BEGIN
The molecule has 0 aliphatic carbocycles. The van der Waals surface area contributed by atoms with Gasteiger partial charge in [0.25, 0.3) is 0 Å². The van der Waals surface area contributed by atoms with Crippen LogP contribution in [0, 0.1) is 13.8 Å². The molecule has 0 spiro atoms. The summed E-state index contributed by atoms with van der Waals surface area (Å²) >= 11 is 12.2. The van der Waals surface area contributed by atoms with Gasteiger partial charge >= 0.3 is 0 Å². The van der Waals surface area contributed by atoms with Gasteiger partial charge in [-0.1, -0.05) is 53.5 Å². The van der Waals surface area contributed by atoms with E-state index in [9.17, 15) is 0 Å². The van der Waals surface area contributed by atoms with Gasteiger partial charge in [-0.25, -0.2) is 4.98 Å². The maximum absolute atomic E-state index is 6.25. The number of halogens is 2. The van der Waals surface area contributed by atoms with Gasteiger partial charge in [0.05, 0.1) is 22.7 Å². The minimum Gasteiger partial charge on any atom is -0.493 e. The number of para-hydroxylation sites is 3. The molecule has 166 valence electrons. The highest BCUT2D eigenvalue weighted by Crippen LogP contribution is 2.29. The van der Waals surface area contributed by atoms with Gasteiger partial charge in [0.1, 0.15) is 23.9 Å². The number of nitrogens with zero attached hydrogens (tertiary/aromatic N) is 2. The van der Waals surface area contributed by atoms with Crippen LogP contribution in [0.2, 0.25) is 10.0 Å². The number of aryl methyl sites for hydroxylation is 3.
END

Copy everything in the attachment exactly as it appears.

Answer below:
The molecule has 0 aliphatic carbocycles. The van der Waals surface area contributed by atoms with Gasteiger partial charge in [0.25, 0.3) is 0 Å². The van der Waals surface area contributed by atoms with Crippen LogP contribution in [0, 0.1) is 13.8 Å². The molecule has 0 spiro atoms. The summed E-state index contributed by atoms with van der Waals surface area (Å²) >= 11 is 12.2. The van der Waals surface area contributed by atoms with Gasteiger partial charge >= 0.3 is 0 Å². The van der Waals surface area contributed by atoms with Gasteiger partial charge in [-0.1, -0.05) is 53.5 Å². The van der Waals surface area contributed by atoms with E-state index in [9.17, 15) is 0 Å². The van der Waals surface area contributed by atoms with Gasteiger partial charge in [-0.25, -0.2) is 4.98 Å². The maximum absolute atomic E-state index is 6.25. The number of halogens is 2. The van der Waals surface area contributed by atoms with Gasteiger partial charge in [0.05, 0.1) is 22.7 Å². The minimum Gasteiger partial charge on any atom is -0.493 e. The number of para-hydroxylation sites is 3. The molecule has 166 valence electrons. The highest BCUT2D eigenvalue weighted by Crippen LogP contribution is 2.29. The van der Waals surface area contributed by atoms with Gasteiger partial charge in [0.1, 0.15) is 23.9 Å². The number of nitrogens with zero attached hydrogens (tertiary/aromatic N) is 2. The van der Waals surface area contributed by atoms with Crippen LogP contribution in [0.2, 0.25) is 10.0 Å². The number of aryl methyl sites for hydroxylation is 3.